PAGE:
Astrazeneca’s SGLT2 inhibitor Farxiga is already marketed for types 1 and 2 diabetes, and looks set to be approved for heart failure, but today brought news of a possible fourth indication. The drug’s Dapa-CKD trial, in chronic kidney disease (CKD), has been halted for “overwhelming efficacy”. Perhaps the most important aspect of Dapa-CKD is that it recruited diabetics and non-diabetics alike; use in the latter population could allow Astra to overtake Johnson & Johnson’s SGLT2 rival, Invokana, which is already approved to treat CKD, but only in type 2 diabetics. Of course, without knowing the full data the extent to which diabetics drove the overall Dapa-CKD result is not clear, so scrutinising the full dataset should focus on the benefit in non-diabetics. Assuming that Farxiga has shown a strong result in this subgroup a vital consideration is the role of Lilly/Boehringer Ingelheim’s rival Jardiance. That drug’s CKD study, Empa-Kidney, also recruits all-comers, and reads out in 2022. Astra’s bull case is that Farxiga now has a two-year window in which to make headway.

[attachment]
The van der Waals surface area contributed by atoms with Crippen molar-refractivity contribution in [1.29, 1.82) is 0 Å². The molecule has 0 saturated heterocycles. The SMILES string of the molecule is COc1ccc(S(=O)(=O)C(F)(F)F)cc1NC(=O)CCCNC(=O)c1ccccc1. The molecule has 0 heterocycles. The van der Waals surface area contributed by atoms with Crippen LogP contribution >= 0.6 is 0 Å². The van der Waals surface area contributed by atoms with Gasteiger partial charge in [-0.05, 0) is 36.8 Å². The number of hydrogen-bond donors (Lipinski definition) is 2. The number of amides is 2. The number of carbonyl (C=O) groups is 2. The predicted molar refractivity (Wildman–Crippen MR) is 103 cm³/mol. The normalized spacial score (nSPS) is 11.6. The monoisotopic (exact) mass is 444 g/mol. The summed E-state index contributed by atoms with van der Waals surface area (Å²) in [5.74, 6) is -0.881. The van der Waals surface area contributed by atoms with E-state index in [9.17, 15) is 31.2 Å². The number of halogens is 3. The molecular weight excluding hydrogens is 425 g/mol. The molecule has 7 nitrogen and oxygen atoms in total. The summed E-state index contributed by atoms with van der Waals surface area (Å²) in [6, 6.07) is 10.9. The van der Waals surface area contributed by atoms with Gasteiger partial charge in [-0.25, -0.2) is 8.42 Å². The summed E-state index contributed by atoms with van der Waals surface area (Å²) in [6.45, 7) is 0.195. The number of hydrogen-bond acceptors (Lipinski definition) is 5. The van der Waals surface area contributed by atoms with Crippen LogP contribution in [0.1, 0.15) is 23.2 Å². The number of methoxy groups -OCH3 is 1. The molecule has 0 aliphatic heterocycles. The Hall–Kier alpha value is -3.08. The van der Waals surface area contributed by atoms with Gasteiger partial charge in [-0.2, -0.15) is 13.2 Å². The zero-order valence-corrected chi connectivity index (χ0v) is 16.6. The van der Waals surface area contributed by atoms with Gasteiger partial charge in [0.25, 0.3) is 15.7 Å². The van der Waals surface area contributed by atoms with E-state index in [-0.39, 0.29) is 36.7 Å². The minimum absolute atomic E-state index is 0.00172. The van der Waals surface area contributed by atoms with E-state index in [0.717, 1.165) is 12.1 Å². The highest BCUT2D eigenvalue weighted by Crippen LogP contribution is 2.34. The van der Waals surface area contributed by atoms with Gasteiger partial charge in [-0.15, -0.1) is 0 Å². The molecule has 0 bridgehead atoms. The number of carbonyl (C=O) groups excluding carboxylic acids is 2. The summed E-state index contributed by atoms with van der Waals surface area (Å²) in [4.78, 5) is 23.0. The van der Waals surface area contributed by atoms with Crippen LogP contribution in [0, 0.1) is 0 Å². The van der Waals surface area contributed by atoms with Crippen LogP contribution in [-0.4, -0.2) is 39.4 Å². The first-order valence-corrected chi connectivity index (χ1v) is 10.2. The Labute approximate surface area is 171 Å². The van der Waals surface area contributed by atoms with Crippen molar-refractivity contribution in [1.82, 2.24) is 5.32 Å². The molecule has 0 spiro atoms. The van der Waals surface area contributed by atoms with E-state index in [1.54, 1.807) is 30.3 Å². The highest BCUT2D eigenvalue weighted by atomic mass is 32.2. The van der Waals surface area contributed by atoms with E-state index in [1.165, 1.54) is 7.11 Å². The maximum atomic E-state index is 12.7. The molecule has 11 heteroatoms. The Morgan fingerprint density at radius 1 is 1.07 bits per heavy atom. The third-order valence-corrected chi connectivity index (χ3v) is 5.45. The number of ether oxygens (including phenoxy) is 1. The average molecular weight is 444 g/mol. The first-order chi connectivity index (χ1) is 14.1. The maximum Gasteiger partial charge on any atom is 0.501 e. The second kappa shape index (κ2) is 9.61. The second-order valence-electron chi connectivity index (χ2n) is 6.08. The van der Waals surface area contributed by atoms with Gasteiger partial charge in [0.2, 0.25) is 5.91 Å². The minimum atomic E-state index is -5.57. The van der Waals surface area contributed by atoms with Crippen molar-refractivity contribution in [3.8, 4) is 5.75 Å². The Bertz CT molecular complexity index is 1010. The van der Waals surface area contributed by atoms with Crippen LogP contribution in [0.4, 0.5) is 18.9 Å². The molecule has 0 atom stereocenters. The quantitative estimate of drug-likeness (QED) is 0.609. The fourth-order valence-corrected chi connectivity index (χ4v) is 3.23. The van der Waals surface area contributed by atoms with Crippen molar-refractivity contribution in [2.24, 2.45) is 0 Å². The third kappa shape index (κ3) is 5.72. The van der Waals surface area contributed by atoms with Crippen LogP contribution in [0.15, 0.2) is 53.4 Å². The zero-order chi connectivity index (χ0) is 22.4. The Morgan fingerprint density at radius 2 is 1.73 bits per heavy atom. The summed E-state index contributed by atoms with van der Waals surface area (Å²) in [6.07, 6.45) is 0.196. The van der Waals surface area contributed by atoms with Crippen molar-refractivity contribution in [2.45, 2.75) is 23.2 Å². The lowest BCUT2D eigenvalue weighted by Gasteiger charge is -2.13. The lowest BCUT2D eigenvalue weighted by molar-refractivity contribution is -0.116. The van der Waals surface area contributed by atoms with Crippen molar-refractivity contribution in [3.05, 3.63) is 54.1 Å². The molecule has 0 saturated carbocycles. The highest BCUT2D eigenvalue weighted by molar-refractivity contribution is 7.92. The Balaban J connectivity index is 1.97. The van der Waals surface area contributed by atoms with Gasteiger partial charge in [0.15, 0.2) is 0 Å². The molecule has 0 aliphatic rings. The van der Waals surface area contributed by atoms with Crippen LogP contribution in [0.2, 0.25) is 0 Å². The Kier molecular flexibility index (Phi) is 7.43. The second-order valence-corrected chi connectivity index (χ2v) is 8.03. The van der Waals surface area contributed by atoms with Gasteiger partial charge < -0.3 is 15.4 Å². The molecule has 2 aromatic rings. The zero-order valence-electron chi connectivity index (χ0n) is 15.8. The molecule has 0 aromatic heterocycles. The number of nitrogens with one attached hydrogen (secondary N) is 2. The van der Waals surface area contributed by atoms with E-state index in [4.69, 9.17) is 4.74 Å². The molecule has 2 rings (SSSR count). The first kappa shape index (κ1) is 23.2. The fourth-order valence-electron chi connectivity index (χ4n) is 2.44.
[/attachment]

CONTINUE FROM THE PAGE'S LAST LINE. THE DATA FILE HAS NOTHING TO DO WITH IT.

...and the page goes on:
|SGLT2 inhibitors in chronic kidney disease|
|Invokana||Johnson & Johnson||Credence||Type 2 diabetics||Reported, drug approved|
|Farxiga||Astrazeneca||Dapa-CKD||Diabetics & non-diabetics||Halted for efficacy|
|Zynquista||Lexicon||Scored||Type 2 diabetics||Halted for lack of funding and Covid-19 lockdown risk, after Sanofi scrapped deal|
|Jardiance||Lilly/Boehringer Ingelheim||Empa-Kidney||Diabetics & non-diabetics||Ends mid-2022|
|Source: EvaluatePharma & clinicaltrials.gov.|